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Tips on fish

January 23, 2012

A blogger friend of mine, Imported Kiwi asked me for some tips on fish in general so here we go, I hope they come in handy!

Although books  and books of info could be written on each of the following sub titles, here are just a  few and by no means endless pointers to go by..

London Borough fish market

Buying fish

Where you can, buy local, fresh, line caught fish as this is without doubt the most environmental and sustainable means of purchasing fish and also the best for eating purposes too. I’m a great believer in you get what you pay for (for most things in life at least) and the same most definately goes for food too. This is the most expensive way to buy fish but well worth it for all the above reasons.

Selecting your fish

When selecting your fish

“Buy in season”- check with your local fish monger/fisherman/internet on what is best at what time of year for your local area. Certain fish are available “out of season”  however will not be at their best for eating, or if they are roeing, best not to support the catching of fish when full of roe as after all, they are the future fish they are carrying… also the roe = weight = extra cost to you the buyer.

Flesh should be firm, eyes should be bright and clear and prominent from the head. Gills should be bright red in appearance. If sea caught, the fish should smell of the sea and not “fishy”. I get transported back to the seaside when inhaling the smell of a fresh fish, takes me back to my childhood living and playing by the beach and parents fish and chip shop.. happy days.. 🙂

Prepping fish


Without writing a book on this with step by step photos for each category of fish, my main point here which I have told many a Chef in my kitchens.. a filleted fish means boneless and the eating expectation is not to get a bone stuck in the roof of your mouth or worse stuck in your throat.. so take the time and care to check once filleted that all bones are removed.. same goes for fish scales too

Pan fried

Cooking fish

Pan frying – This is my personal favourite method of fish cookery and eating.. the crispness of the skin adds another dimension to the eating pleasure in my opinion. Ensure the fish is dry before cooking. season lightly with salt and pepper and a squeeze of lemon juice on the flesh side. using ideally a non stick pan, heat to smoking point. Add oil then carefully place the fish skin side down in the pan, pressing with a spatula/fish slice so the entire surface of the skin is in touch with the pan, maximising the crispness of the skin’s surface. Control the heat so it maintains heat without burning the skin. Resist the urge to shake the pan or move the fish until you can see a nice golden colour at the base of the fillet by the skin (usually approx 2 mins or so) then with a clean, dry fish slice, turn over and continue to cook flesh side down. If your fillet is skinless, process same technique but place the fillet down on the presentation side first (the opposite side of the fish to where the skin was)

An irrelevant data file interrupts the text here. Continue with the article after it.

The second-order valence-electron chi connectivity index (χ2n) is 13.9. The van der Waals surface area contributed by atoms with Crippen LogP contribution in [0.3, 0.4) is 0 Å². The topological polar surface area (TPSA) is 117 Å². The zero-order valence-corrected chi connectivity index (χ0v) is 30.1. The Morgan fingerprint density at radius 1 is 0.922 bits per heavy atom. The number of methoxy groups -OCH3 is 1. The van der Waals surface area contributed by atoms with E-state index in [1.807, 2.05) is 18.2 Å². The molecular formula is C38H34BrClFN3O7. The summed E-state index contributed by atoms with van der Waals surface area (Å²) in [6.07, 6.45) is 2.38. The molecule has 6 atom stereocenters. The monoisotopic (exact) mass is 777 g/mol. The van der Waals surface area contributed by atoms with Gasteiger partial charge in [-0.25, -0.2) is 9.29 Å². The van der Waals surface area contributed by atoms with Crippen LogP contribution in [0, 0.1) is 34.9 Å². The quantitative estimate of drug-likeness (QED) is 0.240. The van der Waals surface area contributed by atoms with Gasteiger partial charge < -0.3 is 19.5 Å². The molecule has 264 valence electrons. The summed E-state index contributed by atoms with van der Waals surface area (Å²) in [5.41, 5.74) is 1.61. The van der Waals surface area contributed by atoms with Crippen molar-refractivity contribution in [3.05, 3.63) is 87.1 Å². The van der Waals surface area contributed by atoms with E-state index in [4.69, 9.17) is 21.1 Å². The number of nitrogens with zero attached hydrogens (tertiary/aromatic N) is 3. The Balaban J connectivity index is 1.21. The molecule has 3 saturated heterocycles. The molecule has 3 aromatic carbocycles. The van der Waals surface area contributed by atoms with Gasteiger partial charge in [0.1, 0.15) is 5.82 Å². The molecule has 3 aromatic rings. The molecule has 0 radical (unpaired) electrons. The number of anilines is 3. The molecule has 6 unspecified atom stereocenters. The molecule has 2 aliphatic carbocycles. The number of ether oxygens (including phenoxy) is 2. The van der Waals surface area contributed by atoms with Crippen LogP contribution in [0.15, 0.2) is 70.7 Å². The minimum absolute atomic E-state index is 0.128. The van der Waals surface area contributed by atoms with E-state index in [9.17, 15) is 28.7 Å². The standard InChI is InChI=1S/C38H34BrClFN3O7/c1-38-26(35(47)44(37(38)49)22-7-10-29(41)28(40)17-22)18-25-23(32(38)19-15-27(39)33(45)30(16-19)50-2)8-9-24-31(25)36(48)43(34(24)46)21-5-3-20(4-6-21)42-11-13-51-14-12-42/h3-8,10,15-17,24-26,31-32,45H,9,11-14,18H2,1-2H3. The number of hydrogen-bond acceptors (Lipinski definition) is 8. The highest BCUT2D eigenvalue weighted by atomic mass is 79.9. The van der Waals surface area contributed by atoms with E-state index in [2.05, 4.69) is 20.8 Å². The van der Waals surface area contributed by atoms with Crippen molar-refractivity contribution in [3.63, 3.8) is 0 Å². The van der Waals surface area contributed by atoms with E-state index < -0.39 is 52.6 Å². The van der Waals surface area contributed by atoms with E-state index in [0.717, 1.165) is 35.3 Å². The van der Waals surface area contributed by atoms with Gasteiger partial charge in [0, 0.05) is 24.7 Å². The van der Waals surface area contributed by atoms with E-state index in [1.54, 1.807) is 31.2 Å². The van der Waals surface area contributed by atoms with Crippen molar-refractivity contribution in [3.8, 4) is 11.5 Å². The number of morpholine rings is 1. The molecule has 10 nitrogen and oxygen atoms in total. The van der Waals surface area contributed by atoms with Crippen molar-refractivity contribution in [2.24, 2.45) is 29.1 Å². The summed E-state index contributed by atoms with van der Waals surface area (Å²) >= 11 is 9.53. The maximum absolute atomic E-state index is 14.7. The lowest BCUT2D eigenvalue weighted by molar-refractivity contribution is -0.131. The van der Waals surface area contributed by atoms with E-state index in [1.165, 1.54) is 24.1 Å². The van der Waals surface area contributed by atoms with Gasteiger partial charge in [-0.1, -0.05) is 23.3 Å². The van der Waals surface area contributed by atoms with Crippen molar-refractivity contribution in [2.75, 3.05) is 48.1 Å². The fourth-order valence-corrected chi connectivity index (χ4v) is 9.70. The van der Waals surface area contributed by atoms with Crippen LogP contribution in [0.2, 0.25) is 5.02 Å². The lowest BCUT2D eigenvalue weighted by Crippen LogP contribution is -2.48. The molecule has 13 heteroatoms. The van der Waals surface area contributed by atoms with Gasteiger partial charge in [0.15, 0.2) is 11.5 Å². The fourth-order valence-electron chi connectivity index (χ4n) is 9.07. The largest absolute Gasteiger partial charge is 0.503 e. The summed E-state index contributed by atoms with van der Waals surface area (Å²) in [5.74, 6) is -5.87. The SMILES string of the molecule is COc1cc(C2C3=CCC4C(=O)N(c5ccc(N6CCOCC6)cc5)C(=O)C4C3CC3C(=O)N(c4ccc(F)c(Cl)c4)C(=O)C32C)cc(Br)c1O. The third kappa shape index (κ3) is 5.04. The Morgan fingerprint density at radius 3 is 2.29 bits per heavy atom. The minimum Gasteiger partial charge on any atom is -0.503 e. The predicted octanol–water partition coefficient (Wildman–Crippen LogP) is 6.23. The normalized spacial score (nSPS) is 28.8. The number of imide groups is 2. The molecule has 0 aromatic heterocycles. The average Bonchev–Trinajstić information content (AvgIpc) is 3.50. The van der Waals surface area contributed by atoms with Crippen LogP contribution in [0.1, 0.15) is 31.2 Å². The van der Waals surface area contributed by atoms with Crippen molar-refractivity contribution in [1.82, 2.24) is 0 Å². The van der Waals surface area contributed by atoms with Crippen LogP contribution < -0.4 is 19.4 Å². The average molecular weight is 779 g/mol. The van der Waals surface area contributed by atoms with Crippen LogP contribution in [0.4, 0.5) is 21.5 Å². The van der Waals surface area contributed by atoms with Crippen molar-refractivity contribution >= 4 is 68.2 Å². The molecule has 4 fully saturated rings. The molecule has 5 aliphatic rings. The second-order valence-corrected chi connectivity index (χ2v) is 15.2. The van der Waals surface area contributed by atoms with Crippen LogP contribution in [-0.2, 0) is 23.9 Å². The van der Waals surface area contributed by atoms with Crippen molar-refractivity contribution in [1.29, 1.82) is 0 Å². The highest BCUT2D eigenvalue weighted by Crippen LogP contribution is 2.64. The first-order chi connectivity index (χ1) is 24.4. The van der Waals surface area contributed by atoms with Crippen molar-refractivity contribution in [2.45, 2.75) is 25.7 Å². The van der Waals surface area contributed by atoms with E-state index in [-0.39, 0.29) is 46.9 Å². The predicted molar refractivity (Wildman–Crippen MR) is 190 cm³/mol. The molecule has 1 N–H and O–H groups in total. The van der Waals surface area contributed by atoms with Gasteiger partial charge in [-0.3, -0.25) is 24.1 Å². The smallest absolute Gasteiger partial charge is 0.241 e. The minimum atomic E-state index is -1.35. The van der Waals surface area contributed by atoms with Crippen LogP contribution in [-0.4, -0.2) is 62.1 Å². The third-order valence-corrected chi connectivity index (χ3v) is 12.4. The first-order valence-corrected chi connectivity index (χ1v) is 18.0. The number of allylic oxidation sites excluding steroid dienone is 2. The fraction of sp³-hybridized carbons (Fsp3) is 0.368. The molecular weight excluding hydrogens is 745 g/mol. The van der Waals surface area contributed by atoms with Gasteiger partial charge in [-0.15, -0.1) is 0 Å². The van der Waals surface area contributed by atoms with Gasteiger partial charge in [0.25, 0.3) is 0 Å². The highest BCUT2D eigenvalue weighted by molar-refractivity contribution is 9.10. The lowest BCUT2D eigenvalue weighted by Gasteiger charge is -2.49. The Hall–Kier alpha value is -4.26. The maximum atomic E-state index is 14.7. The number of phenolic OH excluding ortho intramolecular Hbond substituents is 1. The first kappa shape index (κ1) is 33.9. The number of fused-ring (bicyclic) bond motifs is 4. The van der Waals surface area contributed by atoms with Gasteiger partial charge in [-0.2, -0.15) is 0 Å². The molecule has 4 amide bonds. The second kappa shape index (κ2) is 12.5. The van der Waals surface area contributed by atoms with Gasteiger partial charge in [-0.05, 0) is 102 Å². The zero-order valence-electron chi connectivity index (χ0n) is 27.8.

For all fish cookery excluding shellfish, but including pan frying, grilling, steaming, baking, poaching, I was taught and still cook to the same degree today, to cook the fish to 4/5’s or 80% of the way through. the fish will continue cooking from the plate to the table and during you eating it and the eating texture in my opinion for this cooking technique is at its best at this point. you can check this by inserting a toothpick or fine metal skewer into the flesh and it should withdraw from the flesh easily. Place on your lower lip and it should be warm to hot, approx 55=60c core temp. There are other methods of cooking at lower temps of 39c which deserves a post all on it’s own about this technique. Maybe another time for that one 😉

Happy cooking all!

"herdy gurdy.. herdy gurdy..!"

  1. Nice post here 🙂 Will definitely try the toothpick trick! I grow up in Taiwan with abundance of seafood. The selection in NZ is really limited in comparison… Really miss the seafood market there! The vendors actually keep the fish alive in circulating sea water by the seaside until you decides to buy. (They go out by boat overnight, and the amount they keep on shore usually get sold out by the end of the day.) Then they scale and gut it for you with great efficiency! I love fish roe though (and being Asian I guess we eat a lot more variety). Sole is in season in NZ right now and a lot of time I’d get ones with roe attached from my vendor these days 🙂

    • Your markets back in Taiwan remind me when I visited Hong Kong and saw the fish markets there.. never seen anything like it in Europe but a great way to sell the fish for maximum freshness!
      fish roe is eaten in Europe too, its quite nice dusted in flour and pan fried but I guess as far as the price is concerned, its one of those things that when you can pay up to £30 p/kg for sole, do you really want to pay that for the roe too? A beautiful fish though, my Fathers favourite. makes a great fish mouse with any trimmings you may have too 🙂

  2. Geez, that’s expensive for sole! I get mine from the fish mongers for <NZ$20/kg! And since roe is expensive in Taiwan, I'm usually really happy if I get roe with my fish 😉 (No one sells just fresh roe here except for salmon…)

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